By Tisaranee Gunasekara –
What if after the defeat of the JVP insurgency, the Premadasa administration prevented Sinhala families from mourning their JVP-dead? What if every commemorative activity from the political to the religious was banned? What if Buddhists monks were told to stop preaching sermons (bana) and accepting alms (dane) on behalf of dead JVPers?
Would such measures have caused reconciliation or a renewal of hatred?
By turning mourning into a crime, are the Rajapaksas building-peace or seeding another conflict?
The Tigers were many things, intransigent and efficient, disciplined and intolerant, hardworking and maximalist. They were also, like fanatics everywhere, stupid, blindingly, self-destructively stupid.
That was one of the key lessons of Nandikadal.
The Rajapaksas, who defeated the Tigers, seem to be made of some of the same political genes and psychological memes as their vanquished opponents, including suicidal inanity.
How else can one explain the dangerously destabilising impeachment? Or the bottomless financial quagmire that is Mihin Air? Or the inanely brutal military crackdown inJaffna, on the Birth Anniversary of Vellupillai Pirapaharan and the Tiger’s Great Heroes Day?
According to media reports, on November 26th, some students of the University of Jaffna had commemorated the Great Heroes Day. In an ideal world, no Tamil would have reason to remember the Tigers with nostalgia, just as no Sinhalese would feel like commemorating the murderous Second Insurgency of the JVP (which targeted anti-racist Sinhalese under cover of fighting the IPKF). But we do not live in ideal worlds. Moreover,Jaffna students engaged in their commemorative activities peacefully and quietly. They did not have meetings or hold parades; they reportedly lit some lamps inside a dorm.
It would have made sense, from a political point of view, to ignore that secret deed. Had the regime allowed it to pass, the commemoration would have come and gone without creating any waves, nationally or internationally.
But the Rajapaksas are maximalists, as much as the Tigers were. And such people do not believe in compromise. They want everything their way, at any cost. Their obduracy and tunnel vision prevent them from seeing or understanding how self-destructive their maximalism can be.
During the Second Insurgency, the JVP imposed strict rules and regulations on how a ‘traitor’ killed by the “patriotic forces” (i.e. the JVP in its DJV guise) should be given his/her last rites. These included a ban on public mourning such as flags, gathering of mourners, funeral processions and graveside speeches; the JVP even decreed that the coffin of the ‘traitor’ should be carried below knee-level. These ‘rules’ were obeyed to the letter, outside cities, especially when the victims were ordinary people who had incurred the wrath of the JVP by violating its confusing array of dos and don’ts, from arbitrary curfews to selling Indian products, from voting to participating in ‘patriotic’ strikes.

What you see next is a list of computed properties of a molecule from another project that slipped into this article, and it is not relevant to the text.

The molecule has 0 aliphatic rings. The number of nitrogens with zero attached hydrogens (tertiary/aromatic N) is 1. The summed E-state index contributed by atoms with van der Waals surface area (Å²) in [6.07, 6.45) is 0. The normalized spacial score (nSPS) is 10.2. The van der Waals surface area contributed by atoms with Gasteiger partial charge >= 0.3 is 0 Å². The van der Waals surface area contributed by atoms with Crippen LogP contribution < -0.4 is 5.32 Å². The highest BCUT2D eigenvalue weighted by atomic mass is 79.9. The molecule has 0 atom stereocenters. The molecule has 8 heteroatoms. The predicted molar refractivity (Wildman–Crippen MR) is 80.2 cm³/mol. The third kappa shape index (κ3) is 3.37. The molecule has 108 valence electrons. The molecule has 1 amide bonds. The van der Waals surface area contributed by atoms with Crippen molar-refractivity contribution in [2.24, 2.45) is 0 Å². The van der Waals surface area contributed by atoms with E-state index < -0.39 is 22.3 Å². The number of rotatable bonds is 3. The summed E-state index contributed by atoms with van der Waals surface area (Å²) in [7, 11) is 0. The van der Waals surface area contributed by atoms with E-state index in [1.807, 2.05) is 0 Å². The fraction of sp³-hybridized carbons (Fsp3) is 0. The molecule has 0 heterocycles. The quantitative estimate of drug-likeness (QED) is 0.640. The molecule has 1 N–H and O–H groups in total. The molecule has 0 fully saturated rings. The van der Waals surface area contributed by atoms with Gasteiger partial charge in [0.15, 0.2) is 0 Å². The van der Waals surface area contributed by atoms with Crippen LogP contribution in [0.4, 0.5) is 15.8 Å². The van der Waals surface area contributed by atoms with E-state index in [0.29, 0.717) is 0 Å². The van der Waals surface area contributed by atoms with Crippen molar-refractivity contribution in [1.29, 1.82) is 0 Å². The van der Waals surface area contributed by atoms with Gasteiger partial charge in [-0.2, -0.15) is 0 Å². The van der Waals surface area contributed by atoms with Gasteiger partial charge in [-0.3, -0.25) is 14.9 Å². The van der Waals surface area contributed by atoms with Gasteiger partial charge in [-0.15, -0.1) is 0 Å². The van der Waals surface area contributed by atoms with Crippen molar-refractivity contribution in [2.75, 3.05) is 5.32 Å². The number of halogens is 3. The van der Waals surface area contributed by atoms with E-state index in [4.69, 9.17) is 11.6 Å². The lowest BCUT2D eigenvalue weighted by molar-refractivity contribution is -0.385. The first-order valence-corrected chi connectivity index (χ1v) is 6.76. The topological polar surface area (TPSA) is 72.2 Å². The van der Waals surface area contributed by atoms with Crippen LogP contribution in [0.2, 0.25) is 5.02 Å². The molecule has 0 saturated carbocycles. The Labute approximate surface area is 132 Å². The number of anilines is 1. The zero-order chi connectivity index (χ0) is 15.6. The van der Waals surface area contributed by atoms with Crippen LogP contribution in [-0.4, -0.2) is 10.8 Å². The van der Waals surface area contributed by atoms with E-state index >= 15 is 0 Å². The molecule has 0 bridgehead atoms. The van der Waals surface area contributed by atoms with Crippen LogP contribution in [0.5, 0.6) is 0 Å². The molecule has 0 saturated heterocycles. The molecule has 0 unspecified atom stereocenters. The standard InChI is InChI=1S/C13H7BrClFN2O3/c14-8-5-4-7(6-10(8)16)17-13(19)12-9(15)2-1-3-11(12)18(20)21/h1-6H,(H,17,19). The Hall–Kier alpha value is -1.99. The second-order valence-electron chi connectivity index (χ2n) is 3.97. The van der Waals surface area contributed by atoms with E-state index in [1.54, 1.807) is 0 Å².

Perhaps Mahinda Rajapaksa, who backed the JVP during its most racist and murderous phase, internalised some of those uncivil notions and indecent habits.
The Tigers too often denied those they labelled ‘traitors’ and murdered the right to a decent funeral and their families the right to mourn. Today the Rajapaksas are taking the same path.
The day after the ‘Great Heroes Day’, the military forcibly entered the hostels of the JaffnaUniversity, both male and female. “The army had entered the hostel through the water tank, broken open the doors of the girl’s hostel and put out the lamps. They had also frightened the girls by putting guns to their heads, threatening to shoot them. Some girls had fainted out of fear and shock” (The Death of Freedom of Assembly, Expression and Religion in the North of Sri Lanka – Watchdog – Groundviews – 1.12.2012) The similarity between the military’s modus operandi and that of the STF at Welikada is obvious; both were illegal searches conducted with brute force and both created more problems than they solved. They are also deadly precedents, which will be used against every real or imaginary opponent of Rajapaksa rule, irrespective ethnicity, creed or class.